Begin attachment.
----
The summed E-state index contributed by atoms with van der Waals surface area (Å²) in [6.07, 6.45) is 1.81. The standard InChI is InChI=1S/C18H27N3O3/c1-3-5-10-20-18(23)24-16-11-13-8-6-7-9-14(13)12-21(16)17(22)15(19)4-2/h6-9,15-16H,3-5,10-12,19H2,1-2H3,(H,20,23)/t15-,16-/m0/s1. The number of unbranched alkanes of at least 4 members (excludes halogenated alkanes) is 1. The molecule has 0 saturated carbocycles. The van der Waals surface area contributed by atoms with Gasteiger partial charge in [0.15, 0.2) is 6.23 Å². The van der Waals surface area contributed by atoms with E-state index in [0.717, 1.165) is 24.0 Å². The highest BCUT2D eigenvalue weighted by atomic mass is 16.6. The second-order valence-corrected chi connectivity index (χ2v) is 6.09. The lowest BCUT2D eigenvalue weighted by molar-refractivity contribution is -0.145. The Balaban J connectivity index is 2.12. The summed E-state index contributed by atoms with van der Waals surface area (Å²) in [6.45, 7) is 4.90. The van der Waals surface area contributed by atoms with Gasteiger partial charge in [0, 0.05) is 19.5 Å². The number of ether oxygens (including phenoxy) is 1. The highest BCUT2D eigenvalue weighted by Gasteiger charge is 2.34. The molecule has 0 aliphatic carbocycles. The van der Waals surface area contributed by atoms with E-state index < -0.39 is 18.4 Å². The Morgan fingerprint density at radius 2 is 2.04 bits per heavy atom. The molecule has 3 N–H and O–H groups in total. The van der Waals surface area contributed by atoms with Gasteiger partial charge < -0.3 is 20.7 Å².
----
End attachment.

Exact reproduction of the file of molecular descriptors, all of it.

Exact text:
The summed E-state index contributed by atoms with van der Waals surface area (Å²) in [6.07, 6.45) is 1.81. The standard InChI is InChI=1S/C18H27N3O3/c1-3-5-10-20-18(23)24-16-11-13-8-6-7-9-14(13)12-21(16)17(22)15(19)4-2/h6-9,15-16H,3-5,10-12,19H2,1-2H3,(H,20,23)/t15-,16-/m0/s1. The number of unbranched alkanes of at least 4 members (excludes halogenated alkanes) is 1. The molecule has 0 saturated carbocycles. The van der Waals surface area contributed by atoms with Gasteiger partial charge in [0.15, 0.2) is 6.23 Å². The van der Waals surface area contributed by atoms with E-state index in [0.717, 1.165) is 24.0 Å². The highest BCUT2D eigenvalue weighted by atomic mass is 16.6. The second-order valence-corrected chi connectivity index (χ2v) is 6.09. The lowest BCUT2D eigenvalue weighted by molar-refractivity contribution is -0.145. The Balaban J connectivity index is 2.12. The summed E-state index contributed by atoms with van der Waals surface area (Å²) in [6.45, 7) is 4.90. The van der Waals surface area contributed by atoms with Gasteiger partial charge in [0, 0.05) is 19.5 Å². The number of ether oxygens (including phenoxy) is 1. The highest BCUT2D eigenvalue weighted by Gasteiger charge is 2.34. The molecule has 0 aliphatic carbocycles. The van der Waals surface area contributed by atoms with E-state index < -0.39 is 18.4 Å². The Morgan fingerprint density at radius 2 is 2.04 bits per heavy atom. The molecule has 3 N–H and O–H groups in total. The van der Waals surface area contributed by atoms with Gasteiger partial charge < -0.3 is 20.7 Å².